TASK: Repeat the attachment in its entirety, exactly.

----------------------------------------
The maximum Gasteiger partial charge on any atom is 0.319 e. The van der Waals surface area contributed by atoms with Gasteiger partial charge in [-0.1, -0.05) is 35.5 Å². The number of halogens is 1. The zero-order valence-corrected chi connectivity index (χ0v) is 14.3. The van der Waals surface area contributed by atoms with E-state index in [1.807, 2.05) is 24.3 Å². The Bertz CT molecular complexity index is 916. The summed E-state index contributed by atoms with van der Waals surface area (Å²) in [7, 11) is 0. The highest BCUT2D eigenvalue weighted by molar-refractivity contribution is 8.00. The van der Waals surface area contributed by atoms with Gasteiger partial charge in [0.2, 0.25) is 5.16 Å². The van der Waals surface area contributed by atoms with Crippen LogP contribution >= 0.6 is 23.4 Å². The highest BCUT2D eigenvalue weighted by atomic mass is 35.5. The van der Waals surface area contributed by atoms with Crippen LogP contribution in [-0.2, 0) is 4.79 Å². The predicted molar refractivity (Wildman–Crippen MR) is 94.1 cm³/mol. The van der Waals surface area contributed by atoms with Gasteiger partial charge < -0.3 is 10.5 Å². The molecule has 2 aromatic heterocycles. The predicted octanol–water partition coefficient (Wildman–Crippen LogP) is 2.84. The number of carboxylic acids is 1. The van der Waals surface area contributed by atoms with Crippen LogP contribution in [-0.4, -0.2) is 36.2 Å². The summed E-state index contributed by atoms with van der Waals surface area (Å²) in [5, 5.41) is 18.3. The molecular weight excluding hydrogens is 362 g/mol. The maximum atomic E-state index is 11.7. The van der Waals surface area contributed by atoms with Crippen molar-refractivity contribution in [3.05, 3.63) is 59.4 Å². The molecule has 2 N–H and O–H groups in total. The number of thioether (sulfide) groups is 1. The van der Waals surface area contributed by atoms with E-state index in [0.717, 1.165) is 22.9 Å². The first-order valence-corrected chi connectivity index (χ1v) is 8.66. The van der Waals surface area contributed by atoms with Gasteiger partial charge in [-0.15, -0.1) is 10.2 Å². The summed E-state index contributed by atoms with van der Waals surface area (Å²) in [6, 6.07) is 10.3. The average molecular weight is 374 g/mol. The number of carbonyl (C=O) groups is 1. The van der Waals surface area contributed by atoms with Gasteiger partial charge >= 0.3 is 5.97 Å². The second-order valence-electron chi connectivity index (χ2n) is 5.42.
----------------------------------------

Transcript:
The maximum Gasteiger partial charge on any atom is 0.319 e. The van der Waals surface area contributed by atoms with Gasteiger partial charge in [-0.1, -0.05) is 35.5 Å². The number of halogens is 1. The zero-order valence-corrected chi connectivity index (χ0v) is 14.3. The van der Waals surface area contributed by atoms with E-state index in [1.807, 2.05) is 24.3 Å². The Bertz CT molecular complexity index is 916. The summed E-state index contributed by atoms with van der Waals surface area (Å²) in [7, 11) is 0. The highest BCUT2D eigenvalue weighted by molar-refractivity contribution is 8.00. The van der Waals surface area contributed by atoms with Gasteiger partial charge in [0.2, 0.25) is 5.16 Å². The van der Waals surface area contributed by atoms with Crippen LogP contribution >= 0.6 is 23.4 Å². The highest BCUT2D eigenvalue weighted by atomic mass is 35.5. The van der Waals surface area contributed by atoms with Crippen LogP contribution in [-0.2, 0) is 4.79 Å². The predicted molar refractivity (Wildman–Crippen MR) is 94.1 cm³/mol. The van der Waals surface area contributed by atoms with Gasteiger partial charge < -0.3 is 10.5 Å². The molecule has 2 aromatic heterocycles. The predicted octanol–water partition coefficient (Wildman–Crippen LogP) is 2.84. The number of carboxylic acids is 1. The van der Waals surface area contributed by atoms with Crippen LogP contribution in [-0.4, -0.2) is 36.2 Å². The summed E-state index contributed by atoms with van der Waals surface area (Å²) in [5, 5.41) is 18.3. The molecular weight excluding hydrogens is 362 g/mol. The maximum atomic E-state index is 11.7. The van der Waals surface area contributed by atoms with Crippen molar-refractivity contribution in [3.05, 3.63) is 59.4 Å². The molecule has 2 N–H and O–H groups in total. The number of thioether (sulfide) groups is 1. The van der Waals surface area contributed by atoms with E-state index in [0.717, 1.165) is 22.9 Å². The first-order valence-corrected chi connectivity index (χ1v) is 8.66. The van der Waals surface area contributed by atoms with Gasteiger partial charge in [-0.15, -0.1) is 10.2 Å². The summed E-state index contributed by atoms with van der Waals surface area (Å²) in [6, 6.07) is 10.3. The average molecular weight is 374 g/mol. The number of carbonyl (C=O) groups is 1. The van der Waals surface area contributed by atoms with Gasteiger partial charge >= 0.3 is 5.97 Å². The second-order valence-electron chi connectivity index (χ2n) is 5.42.